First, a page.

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24 Years online
••• The International Writers Magazine -
Life Moments in Dreamscapes

He Remembered  - A Walk in the Park
• Martin Green
Living alone is hard to do

Paul Lerner, 90 years old, sat in his enclosed patio.  Outside, it was a gray and gloomy day with a forecast of rain.  He remembered.  It was on a day like this that she had said, “Let’s go for a walk.”

This was during the onset of Covid when oldsters like them had been told to shelter in place.
 “It’s going to rain,” he’d said.
“Maybe it won’t.  We’ll put on our hats and jackets.  Let’s get out of the house.”
“Alright,” he said.

They left the house and walked to the pond that was ten minutes from their house.  As they approached the pond, an egret, perhaps made aware of them, had taken flight and soared across the pond.
 “That was worth coming out for,” she’d said.
 “Yes, it was.”

It started to rain lightly.  He took her hand and they slowly walked, two old folk.  He glanced at her.  She was smiling.  To him, she wasn’t an old lady.  She was just lovely.  He had never loved her more.  Hand in hand, they walked back in the rain.    He remembered.

Now he sits in front of his computer.  He’s trying to write his column “Observations” for the senior paper that goes to his retirement community every month.  He looks at what he’s written and decides that it’s meaningless.  He gets up and goes out on his porch.  It’s still early and not too warm with a slight breeze.  He remembers that he wants to take his car for its weekly drive.  At his age he’s all but given up driving but still does so within the retirement community.  He doesn’t want to feel that he’s completely confined to his house.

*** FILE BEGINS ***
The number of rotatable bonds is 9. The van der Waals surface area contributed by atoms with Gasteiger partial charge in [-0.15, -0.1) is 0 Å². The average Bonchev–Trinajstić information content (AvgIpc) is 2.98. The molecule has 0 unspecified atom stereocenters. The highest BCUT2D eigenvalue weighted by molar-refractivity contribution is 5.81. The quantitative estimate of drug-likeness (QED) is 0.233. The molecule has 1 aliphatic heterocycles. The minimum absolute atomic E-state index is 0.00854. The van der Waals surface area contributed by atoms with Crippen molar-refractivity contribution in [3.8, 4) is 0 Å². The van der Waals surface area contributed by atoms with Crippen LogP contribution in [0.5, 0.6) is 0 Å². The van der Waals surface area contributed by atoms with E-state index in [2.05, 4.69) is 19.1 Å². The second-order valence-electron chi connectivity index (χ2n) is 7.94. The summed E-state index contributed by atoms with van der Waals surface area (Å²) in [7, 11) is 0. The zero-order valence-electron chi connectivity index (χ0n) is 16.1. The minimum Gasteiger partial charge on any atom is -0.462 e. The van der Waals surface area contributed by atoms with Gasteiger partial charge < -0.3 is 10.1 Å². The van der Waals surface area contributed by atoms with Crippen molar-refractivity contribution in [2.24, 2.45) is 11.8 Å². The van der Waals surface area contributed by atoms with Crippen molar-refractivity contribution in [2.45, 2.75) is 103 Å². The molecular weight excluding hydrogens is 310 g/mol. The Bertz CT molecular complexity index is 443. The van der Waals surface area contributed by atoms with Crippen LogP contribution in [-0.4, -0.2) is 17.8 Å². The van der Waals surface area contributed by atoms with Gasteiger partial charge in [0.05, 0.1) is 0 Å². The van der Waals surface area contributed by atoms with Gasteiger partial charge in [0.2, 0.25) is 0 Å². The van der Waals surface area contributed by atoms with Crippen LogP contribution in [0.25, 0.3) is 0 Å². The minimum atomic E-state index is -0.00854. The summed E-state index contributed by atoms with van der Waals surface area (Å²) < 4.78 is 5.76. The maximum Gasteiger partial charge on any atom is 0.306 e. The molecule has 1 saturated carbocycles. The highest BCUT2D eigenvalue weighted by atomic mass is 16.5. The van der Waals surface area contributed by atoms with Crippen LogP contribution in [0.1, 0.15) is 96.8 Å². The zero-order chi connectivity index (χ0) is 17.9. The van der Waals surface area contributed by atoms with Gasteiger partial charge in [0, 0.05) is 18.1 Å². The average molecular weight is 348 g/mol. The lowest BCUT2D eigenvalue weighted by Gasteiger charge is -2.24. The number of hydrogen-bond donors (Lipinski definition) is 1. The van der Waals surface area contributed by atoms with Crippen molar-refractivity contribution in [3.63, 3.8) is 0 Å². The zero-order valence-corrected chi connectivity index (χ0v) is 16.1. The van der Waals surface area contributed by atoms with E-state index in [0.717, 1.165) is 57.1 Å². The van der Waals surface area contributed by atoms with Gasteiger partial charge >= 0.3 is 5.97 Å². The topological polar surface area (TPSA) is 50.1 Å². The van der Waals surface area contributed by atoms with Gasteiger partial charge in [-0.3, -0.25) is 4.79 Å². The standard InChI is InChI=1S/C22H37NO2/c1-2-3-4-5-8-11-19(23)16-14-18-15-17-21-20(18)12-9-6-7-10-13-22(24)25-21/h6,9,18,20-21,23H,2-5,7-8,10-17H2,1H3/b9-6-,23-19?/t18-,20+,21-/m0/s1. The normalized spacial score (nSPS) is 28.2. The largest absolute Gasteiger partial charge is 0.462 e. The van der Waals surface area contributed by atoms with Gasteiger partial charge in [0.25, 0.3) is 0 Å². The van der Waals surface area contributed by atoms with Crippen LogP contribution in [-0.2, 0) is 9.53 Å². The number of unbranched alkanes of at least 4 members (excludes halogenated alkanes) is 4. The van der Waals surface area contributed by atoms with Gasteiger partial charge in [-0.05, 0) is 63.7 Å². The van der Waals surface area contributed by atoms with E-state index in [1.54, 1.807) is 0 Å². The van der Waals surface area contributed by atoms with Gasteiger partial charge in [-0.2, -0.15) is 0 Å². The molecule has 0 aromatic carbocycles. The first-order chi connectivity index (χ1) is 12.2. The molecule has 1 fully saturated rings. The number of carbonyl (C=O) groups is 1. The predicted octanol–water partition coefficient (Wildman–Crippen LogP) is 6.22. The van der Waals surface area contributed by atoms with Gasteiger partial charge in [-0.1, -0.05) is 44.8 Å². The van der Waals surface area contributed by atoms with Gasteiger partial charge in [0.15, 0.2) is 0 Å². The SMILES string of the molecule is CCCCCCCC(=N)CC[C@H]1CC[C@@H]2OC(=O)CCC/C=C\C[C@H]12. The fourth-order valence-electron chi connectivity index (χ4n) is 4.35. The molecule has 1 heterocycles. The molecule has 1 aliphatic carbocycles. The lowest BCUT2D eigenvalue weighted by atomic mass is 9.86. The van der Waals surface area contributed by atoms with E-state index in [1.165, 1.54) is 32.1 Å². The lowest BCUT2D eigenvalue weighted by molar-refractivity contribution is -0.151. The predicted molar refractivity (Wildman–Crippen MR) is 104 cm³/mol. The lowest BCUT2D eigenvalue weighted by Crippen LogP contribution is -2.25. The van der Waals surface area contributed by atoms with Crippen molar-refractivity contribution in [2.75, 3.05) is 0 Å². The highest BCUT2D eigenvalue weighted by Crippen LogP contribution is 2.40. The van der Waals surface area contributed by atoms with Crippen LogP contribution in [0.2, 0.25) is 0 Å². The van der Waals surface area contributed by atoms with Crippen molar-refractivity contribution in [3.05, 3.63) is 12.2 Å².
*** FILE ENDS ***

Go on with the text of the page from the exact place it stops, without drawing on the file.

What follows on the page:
He drives the short distance to the park where he and his wife used to walk.  He takes his walker out of the trunk.  He no longer trusts himself to be able to walk the circuit of the park’s path with his cane as they used to do.  As he enters the park a woman comes alongside him and asks if he’s alright.  He assures her that he is.  He sees that she’s no spring chicken herself.  She’s there to walk her dog, a small one that yaps at him.

He sets off with the walker and reaches the first bench on the path.  He sits down but the bench is in the shade and the breeze has gotten stronger so after a few minutes he gets up and starts out again.  This time his right knee, as it always does, feels balky.  He reaches the second bench and gratefully sits down.  It’s in the sun and the breeze has died down for the moment.  He sits not thinking of anything and taking in the leafed-out trees.  He hears some birds singing but doesn’t see any.  He sees a squirrel, which darts off.  His eyes tear up a little.  He gets up and walks back to his car.  As he’s putting his walker back in the trunk the same woman appears and asks if he needs any help.  He tells her he’s okay.  He thinks, I must look pretty old and decrepit if this woman, pretty old herself, thinks I need help.

He drives back to his house and parks the car carefully in the garage.  Until next week.  He goes back to his computer but not to his column.  For some reason he feels impelled to write a poem.  He writes:

On a spring day
I walk in the park
Where hand in hand
We used to walk
Then sit on a bench and talk.
Now I sit on the bench alone
A squirrel looks at me inquisitively
She’s gone, I explain.  She’s gone.
The squirrel scampers away.
I sit for a while
Then go back to my empty house.

© Martin Green - July 2023

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